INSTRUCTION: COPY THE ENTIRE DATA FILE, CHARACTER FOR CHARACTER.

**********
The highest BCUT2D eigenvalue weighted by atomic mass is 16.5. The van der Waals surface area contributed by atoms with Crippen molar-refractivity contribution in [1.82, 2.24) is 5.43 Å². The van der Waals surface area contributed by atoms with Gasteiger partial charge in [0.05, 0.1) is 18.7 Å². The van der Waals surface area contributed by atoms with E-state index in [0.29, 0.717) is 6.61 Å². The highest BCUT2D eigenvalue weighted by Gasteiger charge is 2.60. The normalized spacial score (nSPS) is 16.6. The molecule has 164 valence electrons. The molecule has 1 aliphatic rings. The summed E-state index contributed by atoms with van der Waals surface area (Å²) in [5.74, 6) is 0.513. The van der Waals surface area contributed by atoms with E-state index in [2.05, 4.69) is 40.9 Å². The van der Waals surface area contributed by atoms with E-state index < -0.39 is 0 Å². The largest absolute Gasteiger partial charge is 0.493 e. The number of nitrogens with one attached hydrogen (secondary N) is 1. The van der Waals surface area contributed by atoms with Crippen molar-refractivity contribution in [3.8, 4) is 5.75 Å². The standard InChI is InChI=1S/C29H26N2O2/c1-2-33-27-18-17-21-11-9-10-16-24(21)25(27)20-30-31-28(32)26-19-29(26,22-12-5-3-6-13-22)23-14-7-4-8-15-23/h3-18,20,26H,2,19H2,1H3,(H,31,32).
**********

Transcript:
The highest BCUT2D eigenvalue weighted by atomic mass is 16.5. The van der Waals surface area contributed by atoms with Crippen molar-refractivity contribution in [1.82, 2.24) is 5.43 Å². The van der Waals surface area contributed by atoms with Gasteiger partial charge in [0.05, 0.1) is 18.7 Å². The van der Waals surface area contributed by atoms with E-state index in [0.29, 0.717) is 6.61 Å². The highest BCUT2D eigenvalue weighted by Gasteiger charge is 2.60. The normalized spacial score (nSPS) is 16.6. The molecule has 164 valence electrons. The molecule has 1 aliphatic rings. The summed E-state index contributed by atoms with van der Waals surface area (Å²) in [5.74, 6) is 0.513. The van der Waals surface area contributed by atoms with E-state index in [2.05, 4.69) is 40.9 Å². The van der Waals surface area contributed by atoms with E-state index < -0.39 is 0 Å². The largest absolute Gasteiger partial charge is 0.493 e. The number of nitrogens with one attached hydrogen (secondary N) is 1. The van der Waals surface area contributed by atoms with Crippen molar-refractivity contribution in [3.8, 4) is 5.75 Å². The standard InChI is InChI=1S/C29H26N2O2/c1-2-33-27-18-17-21-11-9-10-16-24(21)25(27)20-30-31-28(32)26-19-29(26,22-12-5-3-6-13-22)23-14-7-4-8-15-23/h3-18,20,26H,2,19H2,1H3,(H,31,32).